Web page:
Kissing the Altar

Kings, The First and Second books of - The two historical books of the Old Testament that immediately follow upon 1 and 2 Samuel; in the Latin Vulgate, and in translations made from it, these four books are listed as 1-4 Kings.  Written, with a decided influence by the Deuteronomistic history, probably by several authors, who display a distinctive bias for the southern kingdom (as revealed in their condemnation of every king of Israel for maintaining the separate shrines of Dan and Bethel in competition with on Temple in Jerusalem), with a final redaction in the late sixth century, 1 and 2 Kings cover the span of four hundred years.  In 1 Kings, the history of David, begun in 1 and 2 Samuel, is completed.  There follows the monarchy of Solomon and the history of the kings of Judah and Israel up to Ahab.  In 2 Kings, both kingdoms are treated up to the fall of Samaria in 721 B.C.  The books of Kings record primarily Godís plan for His chosen People from the true worship of Yahweh in Solomonís Temple, through their disintegration in the time of exile, to the preparation of the pious remnant, anawim, who would remain faithful to their covenant with God.  The kings themselves are evaluated on the basis of the fidelity of the people under their kingship and their own efforts to remove the pagan shrines, as final holdovers from their Canaanite ancestors.  Of all the kings David, Solomon, Hezekiah, and Josiah are viewed positively and praised for their achievements.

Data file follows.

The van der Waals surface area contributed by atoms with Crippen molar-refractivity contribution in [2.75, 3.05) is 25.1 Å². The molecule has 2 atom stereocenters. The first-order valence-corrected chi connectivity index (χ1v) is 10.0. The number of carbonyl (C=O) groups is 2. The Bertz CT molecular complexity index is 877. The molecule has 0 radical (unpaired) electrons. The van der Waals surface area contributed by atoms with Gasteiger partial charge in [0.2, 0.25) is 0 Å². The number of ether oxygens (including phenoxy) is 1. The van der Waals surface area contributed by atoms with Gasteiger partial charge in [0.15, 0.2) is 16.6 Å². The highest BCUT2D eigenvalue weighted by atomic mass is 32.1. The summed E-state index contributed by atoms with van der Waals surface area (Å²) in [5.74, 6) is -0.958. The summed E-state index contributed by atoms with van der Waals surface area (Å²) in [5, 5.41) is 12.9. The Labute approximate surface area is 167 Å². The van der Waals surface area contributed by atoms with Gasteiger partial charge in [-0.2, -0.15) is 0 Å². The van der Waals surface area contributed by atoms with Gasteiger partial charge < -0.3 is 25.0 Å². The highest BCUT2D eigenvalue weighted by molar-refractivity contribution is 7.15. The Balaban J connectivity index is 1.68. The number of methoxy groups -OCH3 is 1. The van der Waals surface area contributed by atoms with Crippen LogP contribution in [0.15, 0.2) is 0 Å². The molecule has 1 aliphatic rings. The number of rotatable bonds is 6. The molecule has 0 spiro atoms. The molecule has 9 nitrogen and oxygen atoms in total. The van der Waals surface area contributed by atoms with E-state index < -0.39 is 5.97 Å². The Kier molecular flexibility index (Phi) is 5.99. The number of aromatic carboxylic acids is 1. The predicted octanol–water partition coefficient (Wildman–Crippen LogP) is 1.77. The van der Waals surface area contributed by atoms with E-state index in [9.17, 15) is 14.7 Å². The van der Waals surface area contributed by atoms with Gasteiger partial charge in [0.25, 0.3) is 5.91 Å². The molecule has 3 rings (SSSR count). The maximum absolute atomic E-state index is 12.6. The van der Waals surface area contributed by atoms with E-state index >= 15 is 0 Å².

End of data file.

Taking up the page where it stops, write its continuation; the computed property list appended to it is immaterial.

© Fireside New American Bible


Kissing the Altar - The kiss is seen as a sign of love and respect.  The practice of kissing the altar developed since the altar is regarded as a symbol of Christ abiding permanently with His Church in the unending sacrifice pleasing to the Father.  The altar where the sacrifice is celebrated is a symbol of the sacrifice.  Present directives prescribe that the priest presiding at the Mass reverence the altar with a kiss at the beginning and conclusion of the liturgy. 
© Fireside New American Bible


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